Hikers aiming to reach Mount Elbert’s summit from the south will walk upon a predominately new trail this summer, thanks to years of trail work efforts.

At 14,439 feet, Mt. Elbert ranks as Colorado’s highest mountain and one of the five most-visited 14ers in the state. On summer weekends hundreds of hikers can be seen traversing the mountain’s ridgeline, amounting to over 25,000 annual-use days.

Decades of high use have degraded the mountain’s trails. In 2015, the north and south routes to Elbert’s summit received “F” ratings from the Colorado Fourteeners Initiative.

Decades of drainage issues and hiker use have led to flora and fauna loss and soil erosion on the mountain’s delicate alpine tundra. Hikers have also widened the south trail over time, creating side trails that braid off the main route in various directions damaging Elbert’s alpine environment.

“Just walking on the vegetation alongside the trail can have very detrimental long-term effects,” U.S. Forest Service (USFS) Colorado Fourteeners Program Manager Loretta McEllhiney told the Herald. “As few as five footsteps can kill many alpine plants.”

Since 2017, USFS, Colorado Fourteeners Initiative (CFI), Rocky Mountain Youth Corps (RMYC) and other partners have worked to reroute Elbert’s south trail from the bottom up. When the new south trail is complete in full, likely by this fall, it will be less steep and a little longer than the old alignment.

Trail work on the new alignment resumed above treeline earlier this month.

A four-person CFI crew and eight youth corps members will spend the summer on the mountain’s East Ridge building new switchbacks, retaining walls and a stone staircase supported by gabions. The reroute will predominantly bypass Elbert’s tundra, weaving up a durable but steep talus field that will hold hikers to a narrow path.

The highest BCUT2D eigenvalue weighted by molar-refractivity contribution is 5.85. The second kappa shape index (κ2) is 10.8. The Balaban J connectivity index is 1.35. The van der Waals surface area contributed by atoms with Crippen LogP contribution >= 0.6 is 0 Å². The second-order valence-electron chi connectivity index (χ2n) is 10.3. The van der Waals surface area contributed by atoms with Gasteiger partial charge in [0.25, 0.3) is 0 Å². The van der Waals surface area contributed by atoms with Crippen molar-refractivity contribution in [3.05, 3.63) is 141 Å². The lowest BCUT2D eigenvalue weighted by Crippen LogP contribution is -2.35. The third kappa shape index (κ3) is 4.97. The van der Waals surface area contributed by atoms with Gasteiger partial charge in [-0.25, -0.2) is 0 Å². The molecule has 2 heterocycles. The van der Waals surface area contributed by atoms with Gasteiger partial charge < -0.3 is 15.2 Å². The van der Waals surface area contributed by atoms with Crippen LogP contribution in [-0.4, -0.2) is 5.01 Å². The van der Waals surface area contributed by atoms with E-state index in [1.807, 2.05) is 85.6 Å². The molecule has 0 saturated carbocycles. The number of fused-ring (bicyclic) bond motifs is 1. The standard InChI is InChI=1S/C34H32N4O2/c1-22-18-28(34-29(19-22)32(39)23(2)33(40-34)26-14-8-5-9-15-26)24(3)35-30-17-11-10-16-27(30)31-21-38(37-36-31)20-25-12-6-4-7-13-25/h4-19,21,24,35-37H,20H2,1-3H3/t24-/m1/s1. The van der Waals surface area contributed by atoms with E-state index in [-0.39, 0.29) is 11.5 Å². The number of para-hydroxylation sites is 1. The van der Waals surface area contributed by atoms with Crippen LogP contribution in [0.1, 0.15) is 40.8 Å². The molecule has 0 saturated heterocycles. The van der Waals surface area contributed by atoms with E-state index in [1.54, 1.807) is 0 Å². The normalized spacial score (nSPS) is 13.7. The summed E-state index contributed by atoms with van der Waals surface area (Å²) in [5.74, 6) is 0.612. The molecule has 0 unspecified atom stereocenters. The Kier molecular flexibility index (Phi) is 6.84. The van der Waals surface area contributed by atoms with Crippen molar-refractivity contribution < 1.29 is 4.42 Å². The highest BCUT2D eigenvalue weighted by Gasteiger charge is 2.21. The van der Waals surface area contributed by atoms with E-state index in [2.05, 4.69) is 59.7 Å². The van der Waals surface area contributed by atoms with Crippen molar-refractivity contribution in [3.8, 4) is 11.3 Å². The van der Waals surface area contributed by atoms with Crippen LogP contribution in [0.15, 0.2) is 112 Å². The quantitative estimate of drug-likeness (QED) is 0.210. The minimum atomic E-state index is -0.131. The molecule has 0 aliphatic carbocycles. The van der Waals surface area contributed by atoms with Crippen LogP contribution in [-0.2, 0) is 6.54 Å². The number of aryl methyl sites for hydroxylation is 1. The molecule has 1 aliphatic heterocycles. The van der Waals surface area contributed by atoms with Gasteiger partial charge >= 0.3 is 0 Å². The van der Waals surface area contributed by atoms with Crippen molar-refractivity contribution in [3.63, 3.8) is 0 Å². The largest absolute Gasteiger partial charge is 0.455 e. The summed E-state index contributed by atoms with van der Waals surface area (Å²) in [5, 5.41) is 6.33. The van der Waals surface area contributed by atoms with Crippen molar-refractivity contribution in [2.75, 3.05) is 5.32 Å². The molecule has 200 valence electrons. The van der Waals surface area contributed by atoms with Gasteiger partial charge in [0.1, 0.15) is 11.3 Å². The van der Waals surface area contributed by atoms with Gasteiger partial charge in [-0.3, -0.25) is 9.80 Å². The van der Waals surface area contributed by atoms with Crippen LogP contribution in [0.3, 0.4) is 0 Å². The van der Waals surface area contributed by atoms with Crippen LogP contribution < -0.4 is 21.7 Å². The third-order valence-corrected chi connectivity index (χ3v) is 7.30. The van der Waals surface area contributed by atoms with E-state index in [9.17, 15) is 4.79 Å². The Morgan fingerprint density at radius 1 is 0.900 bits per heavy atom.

A pack string, brought to Lake County for the project from Shoshone National Forest in Wyoming, will help the human crews carry loads to and from the work site for a week in June. The mules’ assistance is welcome, as collaborators had to cancel a variety of volunteer trail work weekends because of COVID-19.

“You never have a rodeo on the trail with this string,” McEllhiney said of the mules.

Trail crews will also re-grade and restore eroded portions of the “Cat’s Claw,” the previously mentioned area of alpine tundra damaged by hiker-induced trail braiding.

Later in the summer, CFI and RMYC will work on a quarter-mile realignment of Elbert’s north route, a stretch of trail experiencing drainage issues just below treeline.

Though the Forest Service and CFI are accustomed to heavy trail use, both agencies are worried about increased hiker traffic amidst the pandemic. According to McEllhiney, some 14ers close to Denver, like Quandry Peak, are already seeing significantly higher use than June of last year.

Specifically, McEllhiney worries that social distancing recommendations will lead hikers to wander off trail onto tundra that cannot survive the human footprint. Bathroom closures are another issue as recreators will likely leave waste that has difficulty decomposing in the cold, dry alpine environment of the mountain.

Though the Forest Service recently submitted a proposal for federal stimulus dollars to fund a regional “leave no trace” campaign specific to COVID-19, the agency does not expect to hear back any time soon.

For the remainder of the summer, hikers can experience the first three miles of the new south route after it diverges from the Colorado Trail. The old trail, which is no longer open to recreators below treeline, is now covered with native grasses, shrubs and trees.

“If a trailhead is full, consider going somewhere else,” McEllhiney, who is a Lake County resident, advised. “There are so many beautiful places to explore in this county — there is no need to hike with tourists.”

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